Eduard 1/48 P-40N/M Shark Mouths Over China Kit First Look
|Date of Review||November 2005||Manufacturer||Eduard|
|Subject||P-40N/M Shark Mouths Over China||Scale||1/48|
|Kit Number||1113||Primary Media||Styrene/Photo-Etch/Resin|
|Pros||Nicest P-40M or P-40N in any scale||Cons||Nothing noted|
|Skill Level||Intermediate||MSRP (USD)||$49.98|
The P-40 was an evolutionary development from the Curtiss drawing boards which started with the Model 75. Curtiss' Model 75 created the basic wing and fuselage that would distinguish this unique family, but equipped with a radial engine, this prototype would lead to the earlier P-36 Hawk. As engine technology continued, an Allison V1710 liquid-cooled engine was mounted on the firewall, and the resulting streamlined cowling led to the now-familiar P-40 silhouette.
The P-40E was a further development based on combat experience and was the second most produced variant of the Curtiss P-40 family (with the P-40N taking top honors in this category). The P-40E incorporated six 50 caliber machine guns in the wings as well as the modified fuselage of the P-40D.
The P-40K was the next step in the line for the Allison-powered P-40 line featuring the same fuselage initially, but yaw instability led to the P-40K-5 with additional area added to the vertical stabilizer, but when this didn't solve the yaw problem, the fuselage was lengthened with the P-40K-15. This lengthened fuselage would be the key improvement that would remain with future Warhawks. The P-40L was the first attempt to create a lighter version of the P-40 by reducing the number of guns from six to four, and reducing internal fuel to 120 gallons.
The P-40M was the final step in this design track, featuring additional power and engineering improvements. The P-40N was the ultimate P-40 to enter service (the P-40Q was really the ultimate version, but this was never put into production). The P-40N was a development of the P-40L that retained most of the weight saving measures adopted in the P-40L, but added a more powerful engine (in later blocks) and a redesigned rear canopy and fuel tank cover to significantly improve rearward visibility.
Without a doubt, the Mauve P-40s including the P-40M and P-40N are the best P-40 kits currently available in any scale. While the recent Hasegawa offerings aren't bad, the modularity of the Hasegawa design can lead to some fit and filling chores. The Mauve kit is one of those where you can open the box, pour in some glue, close the lid, shake, and out comes a nice model. Okay, maybe not THAT easy, but it is a joy to build. The one problem with the Mauve kit, like most Hasegawa kits, is the spartan cockpit.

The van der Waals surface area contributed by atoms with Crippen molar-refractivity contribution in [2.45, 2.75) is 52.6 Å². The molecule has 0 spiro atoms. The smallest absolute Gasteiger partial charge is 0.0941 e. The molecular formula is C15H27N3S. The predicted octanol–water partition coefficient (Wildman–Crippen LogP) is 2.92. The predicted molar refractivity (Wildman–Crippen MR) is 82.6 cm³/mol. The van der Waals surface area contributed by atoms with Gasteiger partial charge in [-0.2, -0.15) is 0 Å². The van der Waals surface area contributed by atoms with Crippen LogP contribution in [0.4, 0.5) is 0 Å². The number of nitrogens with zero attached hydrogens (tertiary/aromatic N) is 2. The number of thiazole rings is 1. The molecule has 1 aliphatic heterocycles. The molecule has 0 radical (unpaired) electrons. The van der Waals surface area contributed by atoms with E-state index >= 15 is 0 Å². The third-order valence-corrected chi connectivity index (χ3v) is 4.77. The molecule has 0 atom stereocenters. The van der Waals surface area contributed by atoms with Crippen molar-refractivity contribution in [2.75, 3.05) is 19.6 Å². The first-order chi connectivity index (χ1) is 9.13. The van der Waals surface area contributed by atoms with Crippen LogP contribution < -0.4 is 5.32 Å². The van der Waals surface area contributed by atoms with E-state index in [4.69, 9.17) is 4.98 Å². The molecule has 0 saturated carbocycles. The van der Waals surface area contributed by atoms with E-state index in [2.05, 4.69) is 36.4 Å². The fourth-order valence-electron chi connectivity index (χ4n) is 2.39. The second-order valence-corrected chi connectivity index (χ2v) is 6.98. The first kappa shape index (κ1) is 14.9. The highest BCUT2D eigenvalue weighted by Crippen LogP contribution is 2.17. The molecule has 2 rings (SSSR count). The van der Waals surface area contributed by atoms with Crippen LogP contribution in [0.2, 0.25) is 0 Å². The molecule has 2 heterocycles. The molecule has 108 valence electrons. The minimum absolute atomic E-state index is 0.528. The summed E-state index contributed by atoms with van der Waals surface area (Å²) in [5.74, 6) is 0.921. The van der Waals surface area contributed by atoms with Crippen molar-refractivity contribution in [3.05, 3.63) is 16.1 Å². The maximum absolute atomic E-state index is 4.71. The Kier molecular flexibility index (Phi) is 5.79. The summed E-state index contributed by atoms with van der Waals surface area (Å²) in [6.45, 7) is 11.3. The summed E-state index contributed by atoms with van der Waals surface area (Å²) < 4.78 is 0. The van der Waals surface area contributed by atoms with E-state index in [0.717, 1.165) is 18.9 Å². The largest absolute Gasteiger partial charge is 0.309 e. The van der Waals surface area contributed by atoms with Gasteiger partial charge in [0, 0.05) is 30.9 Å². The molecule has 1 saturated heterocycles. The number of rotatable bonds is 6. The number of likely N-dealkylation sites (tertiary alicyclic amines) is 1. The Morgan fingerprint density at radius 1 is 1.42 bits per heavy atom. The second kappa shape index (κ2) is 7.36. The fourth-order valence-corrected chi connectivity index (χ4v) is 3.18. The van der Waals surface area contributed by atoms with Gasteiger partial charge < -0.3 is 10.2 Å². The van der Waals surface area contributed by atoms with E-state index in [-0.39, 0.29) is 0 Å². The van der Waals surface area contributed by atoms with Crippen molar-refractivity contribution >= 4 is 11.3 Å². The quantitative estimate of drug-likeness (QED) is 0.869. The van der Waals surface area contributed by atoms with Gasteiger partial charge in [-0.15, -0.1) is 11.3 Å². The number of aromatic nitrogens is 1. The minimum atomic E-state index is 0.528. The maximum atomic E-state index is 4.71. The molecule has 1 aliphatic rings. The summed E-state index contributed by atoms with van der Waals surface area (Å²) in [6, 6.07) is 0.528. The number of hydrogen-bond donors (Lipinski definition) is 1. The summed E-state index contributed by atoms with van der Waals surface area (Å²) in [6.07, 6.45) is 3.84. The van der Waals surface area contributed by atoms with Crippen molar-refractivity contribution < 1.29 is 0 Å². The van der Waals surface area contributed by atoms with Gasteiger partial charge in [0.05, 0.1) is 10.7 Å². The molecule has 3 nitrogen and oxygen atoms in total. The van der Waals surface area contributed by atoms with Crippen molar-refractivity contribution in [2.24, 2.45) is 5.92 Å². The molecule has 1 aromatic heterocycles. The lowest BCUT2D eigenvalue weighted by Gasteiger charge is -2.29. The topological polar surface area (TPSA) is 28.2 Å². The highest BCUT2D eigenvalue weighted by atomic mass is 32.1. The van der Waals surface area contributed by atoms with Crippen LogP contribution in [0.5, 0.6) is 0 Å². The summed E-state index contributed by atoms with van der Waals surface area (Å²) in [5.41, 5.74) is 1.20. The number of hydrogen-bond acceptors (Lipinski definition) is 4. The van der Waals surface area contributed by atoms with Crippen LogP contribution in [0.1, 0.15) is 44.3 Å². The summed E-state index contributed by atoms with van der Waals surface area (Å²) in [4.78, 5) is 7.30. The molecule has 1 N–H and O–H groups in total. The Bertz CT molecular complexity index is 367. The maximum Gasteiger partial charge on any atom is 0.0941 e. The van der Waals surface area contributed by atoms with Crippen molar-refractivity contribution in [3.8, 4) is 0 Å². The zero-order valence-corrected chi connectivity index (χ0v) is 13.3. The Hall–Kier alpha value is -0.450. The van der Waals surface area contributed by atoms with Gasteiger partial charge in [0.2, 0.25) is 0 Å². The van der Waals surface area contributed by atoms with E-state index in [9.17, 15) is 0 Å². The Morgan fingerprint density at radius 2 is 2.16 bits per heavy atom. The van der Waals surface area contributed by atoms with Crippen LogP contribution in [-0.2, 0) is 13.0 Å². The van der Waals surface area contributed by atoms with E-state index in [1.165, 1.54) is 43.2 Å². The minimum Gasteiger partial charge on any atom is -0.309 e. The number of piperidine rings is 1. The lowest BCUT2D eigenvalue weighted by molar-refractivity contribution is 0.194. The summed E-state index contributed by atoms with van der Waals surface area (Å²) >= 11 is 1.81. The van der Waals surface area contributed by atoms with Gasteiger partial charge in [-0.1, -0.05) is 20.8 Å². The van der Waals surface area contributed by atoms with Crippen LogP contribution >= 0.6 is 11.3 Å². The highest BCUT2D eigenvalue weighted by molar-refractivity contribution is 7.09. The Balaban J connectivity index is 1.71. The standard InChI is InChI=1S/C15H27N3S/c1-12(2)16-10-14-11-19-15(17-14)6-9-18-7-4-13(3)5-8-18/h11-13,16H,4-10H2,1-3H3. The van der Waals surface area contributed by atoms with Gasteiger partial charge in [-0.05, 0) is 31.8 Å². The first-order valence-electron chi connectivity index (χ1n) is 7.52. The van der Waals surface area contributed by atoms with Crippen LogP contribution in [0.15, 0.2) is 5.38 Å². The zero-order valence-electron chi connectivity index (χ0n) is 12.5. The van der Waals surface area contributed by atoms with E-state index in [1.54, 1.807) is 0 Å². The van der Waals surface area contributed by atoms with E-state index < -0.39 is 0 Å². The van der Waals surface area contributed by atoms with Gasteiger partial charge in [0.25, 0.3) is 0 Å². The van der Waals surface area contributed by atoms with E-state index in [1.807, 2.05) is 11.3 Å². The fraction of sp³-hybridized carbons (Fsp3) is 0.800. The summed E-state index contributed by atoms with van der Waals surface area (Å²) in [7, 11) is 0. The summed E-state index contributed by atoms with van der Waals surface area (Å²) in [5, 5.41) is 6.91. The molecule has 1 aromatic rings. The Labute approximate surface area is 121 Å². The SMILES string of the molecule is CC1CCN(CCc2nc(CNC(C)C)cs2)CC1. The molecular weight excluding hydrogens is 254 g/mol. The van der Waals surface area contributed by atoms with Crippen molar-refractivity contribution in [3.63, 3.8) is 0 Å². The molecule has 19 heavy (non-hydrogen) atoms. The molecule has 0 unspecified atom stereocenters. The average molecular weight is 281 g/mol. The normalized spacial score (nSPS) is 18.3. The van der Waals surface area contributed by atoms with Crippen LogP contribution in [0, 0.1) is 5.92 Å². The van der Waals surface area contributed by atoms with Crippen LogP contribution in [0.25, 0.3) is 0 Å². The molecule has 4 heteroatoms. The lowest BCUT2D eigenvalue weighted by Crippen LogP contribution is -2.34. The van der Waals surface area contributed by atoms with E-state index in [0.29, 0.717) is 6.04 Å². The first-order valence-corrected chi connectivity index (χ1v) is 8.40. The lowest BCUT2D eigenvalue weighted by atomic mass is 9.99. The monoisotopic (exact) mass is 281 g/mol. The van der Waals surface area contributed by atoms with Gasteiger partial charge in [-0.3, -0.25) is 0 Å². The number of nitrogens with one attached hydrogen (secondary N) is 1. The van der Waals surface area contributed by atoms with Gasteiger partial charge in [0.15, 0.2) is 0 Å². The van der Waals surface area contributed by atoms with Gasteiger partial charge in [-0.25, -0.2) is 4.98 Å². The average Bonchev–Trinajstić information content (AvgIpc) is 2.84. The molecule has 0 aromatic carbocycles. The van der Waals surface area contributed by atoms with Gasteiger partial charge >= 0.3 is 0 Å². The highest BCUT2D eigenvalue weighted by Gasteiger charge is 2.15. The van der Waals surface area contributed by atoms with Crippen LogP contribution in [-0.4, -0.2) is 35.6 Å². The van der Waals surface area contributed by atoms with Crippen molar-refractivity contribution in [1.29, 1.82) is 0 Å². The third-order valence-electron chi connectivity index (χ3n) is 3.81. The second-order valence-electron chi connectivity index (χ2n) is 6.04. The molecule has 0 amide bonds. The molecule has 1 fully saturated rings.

Enter Eduard. This kit seems to be a favorite of theirs too. This offering is one of their best yet. Not only does this kit have the parts for both the P-40M and P-40N, it also provides resin parts to dress up the cockpit, radiators, main wheel wells, wheels and even a bomb. Eduard also includes two frets of photo-etched details, one of which is out of their color series. The kit is rounded out with a nice sheet of decals, a set of their new line of masks, and even a styrene display base molded with PSP plating.
The Mauve kit is molded in olive drab styrene and presented on four parts trees, plus a single tree of clear parts. As you can see in the third and seventh photos, the canopies and cockpit details for the P-40M and P-40N are included.
The resin details are (of course) beautifully cast, with the molding block in the center containing the two sidewalls and rear armor plating all together on that block. Additional sidewalls and rear armor plating are also included, representing the resin replacements for the P-40M and P-40N parts. The set also includes a replacement cockpit floor and pilot's seat. A new radiator assembly is provided for the nose along with nicely detailed main wheel wells and weighted main gear wheels.
I look at these color photo-etched parts and am amazed at the brisk improvements in etching and printing technologies. Gone are the old photo-etched brass. Gone are the relief-etched metal parts. Gone are the acetate instrument faces that go behind the photo-etch. Now we have one part with the instrument faces printed directly to the metal, then a second part that overlays the first to provide the depth and detail relief. Look closer and you'll see the seat belts and harnesses, headrest, and other details also in color.
A second fret of parts contains the cowl flaps, the radiator grillework, a new windscreen frame, and other nice detailing.
I've picked up a few of these nice PSP plating bases in the past but it is a touch of class for Eduard to include one in the kit.
Markings are provided for four aircraft:
- P-40N-5, 13, 7 FS/3 FG, Lachokow, China, Jan 1945 as flown by Wang Kuang Fu with 6.5 kills
- P-40M, 25 FS/51 FG, Burma, 1945
- P-40N-20, 03, 8 FS/3 FG, Liangshan, China, Aug 1944, as flown by Capt Raymond Callaway with 6 kills
- P-40N-20, 7 FS/3 FG, Liangshan, China, Aug 1944, as flown by LtCol William Reed with 9 kills
This kit literally has everything you'd ever want for a P-40M or P-40N build all in this one box. Probably more than you'd normally buy, but this kit is an AMS modeler's dream. At an MSRP of just under $50.00, you figure the photo-etch would set you back $20.00, the resin cockpit another $15.00, the nice decals another $10.00, and you have a Mauve P-40M kit with N parts all for $5.00! In other words, this kit is a bargain!